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Nonfiction in Brief

AMERICA by Jean Baudrillard; translated by Chris Turner (Verso: $24.95)

January 15, 1989|ALEX RAKSIN

As America has become increasingly self-absorbed during the Reagan years, European artists and intellectuals have become increasingly absorbed in America. Film makers such as Percy Adlon and Bertrand Tavernier have visited such peculiarly American places as Salt Lake City and Las Vegas, for instance, in the hope of finding some clue about the culture they believe is eclipsing their own. The most lyric and visionary of these European visitors is Jean Baudrillard, well described in a recent New York Times interview as "a lapsed sociologist who has become a sharp-shooting Lone Ranger of the post-modernist Left."

Baudrillard, calling our country "the last remaining primitive society," is sure to rile American readers just as he has already offended a host of American publishers who turned down this book. And yet, while Baudrillard is no doubt as grandiloquent and condescending as the next European savant, he uses the word "primitive" with sincere admiration.

Baudrillard sees Americans as a generally sanguine, though unreflective bunch, accepting life at surface level ("Things, faces, skies, and deserts are expected to be simply what they are. This is the land of 'just as it is.' ") rather than becoming preoccupied by the paralyzing, dispiriting "navel-gazing" of many Europeans. Viewing freedom and equality as givens rather than as goals to strive toward, Americans don't stop to question their present course, Baudrillard contends, thus freeing themselves to move forward at breakneck speed.

This motion, symbolized by the "empty, absolute freedom of the freeways," isn't entirely liberating, however, for it blurs our surroundings, disaffecting us from our environment. Baudrillard sees evidence of our detachment in television, which encourages audiences to have the same reaction to almost everything: laughter. Baudrillard contends that canned laughter on television, which "has taken the place of the chorus in Greek tragedy," is so pervasive "that you can go on hearing it behind the voice of Reagan, or the Marines disaster in Beirut."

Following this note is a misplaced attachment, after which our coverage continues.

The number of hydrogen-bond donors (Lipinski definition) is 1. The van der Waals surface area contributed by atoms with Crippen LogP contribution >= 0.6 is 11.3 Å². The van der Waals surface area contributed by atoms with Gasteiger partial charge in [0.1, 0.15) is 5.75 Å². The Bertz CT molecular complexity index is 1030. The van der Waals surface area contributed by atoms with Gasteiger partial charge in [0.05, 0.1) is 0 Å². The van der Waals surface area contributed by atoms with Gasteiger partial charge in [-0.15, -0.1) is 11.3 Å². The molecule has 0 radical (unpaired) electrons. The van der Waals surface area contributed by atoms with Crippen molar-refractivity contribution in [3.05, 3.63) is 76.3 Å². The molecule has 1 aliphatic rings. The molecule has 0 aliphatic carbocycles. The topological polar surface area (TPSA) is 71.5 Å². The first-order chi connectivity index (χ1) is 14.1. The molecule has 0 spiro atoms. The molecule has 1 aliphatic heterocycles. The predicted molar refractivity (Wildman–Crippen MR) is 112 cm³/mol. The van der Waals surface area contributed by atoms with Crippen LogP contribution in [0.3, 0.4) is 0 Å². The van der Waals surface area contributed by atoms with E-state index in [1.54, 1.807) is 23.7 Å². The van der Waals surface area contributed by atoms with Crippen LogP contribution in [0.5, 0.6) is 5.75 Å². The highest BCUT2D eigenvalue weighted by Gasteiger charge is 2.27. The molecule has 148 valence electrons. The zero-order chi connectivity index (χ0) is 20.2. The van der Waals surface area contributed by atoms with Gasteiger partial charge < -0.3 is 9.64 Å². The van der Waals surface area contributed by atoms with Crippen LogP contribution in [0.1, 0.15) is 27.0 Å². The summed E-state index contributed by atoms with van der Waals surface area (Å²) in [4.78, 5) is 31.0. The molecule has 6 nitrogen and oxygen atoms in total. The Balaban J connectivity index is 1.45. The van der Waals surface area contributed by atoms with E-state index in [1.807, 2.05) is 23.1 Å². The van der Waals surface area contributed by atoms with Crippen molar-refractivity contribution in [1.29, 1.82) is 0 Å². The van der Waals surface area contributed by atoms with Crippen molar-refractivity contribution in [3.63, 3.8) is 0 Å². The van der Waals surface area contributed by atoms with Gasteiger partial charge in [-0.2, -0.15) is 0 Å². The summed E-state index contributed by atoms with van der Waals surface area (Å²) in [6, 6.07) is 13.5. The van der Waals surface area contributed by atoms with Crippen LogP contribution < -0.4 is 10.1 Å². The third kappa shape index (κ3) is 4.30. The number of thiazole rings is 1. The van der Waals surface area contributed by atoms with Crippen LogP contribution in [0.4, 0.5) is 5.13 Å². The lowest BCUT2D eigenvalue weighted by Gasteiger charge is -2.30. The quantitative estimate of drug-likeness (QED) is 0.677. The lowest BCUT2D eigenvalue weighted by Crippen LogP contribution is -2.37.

And yet, in a future where change is likely to be the only constant, America's fast-paced, slow-thinking Gestalt is a definite asset, Baudrillard insists. Thus he concludes that "America is the primitive society of the future, a society of complexity, hybridity, and the greatest intermingling, of a ritualism that is ferocious but whose superficial diversity lends it beauty."

It is not difficult to take issue with Baudrillard's main points. If change were only something that happens to us, then it would make sense to celebrate the cheerful and unreflective. But ideally, change is something we bring about, and so we might do well to resist Baudrillard's cynically postmodernist conclusion that in the next inevitable stage in human "evolution," life will be lived in a kind of satyric playground. In Baudrillard's Santa Barbara "you always hear the same question: 'What are you doing after the orgy?' " Always? Baudrillard, in such moments, is too hilariously the French intellectual dreaming of his own escape.

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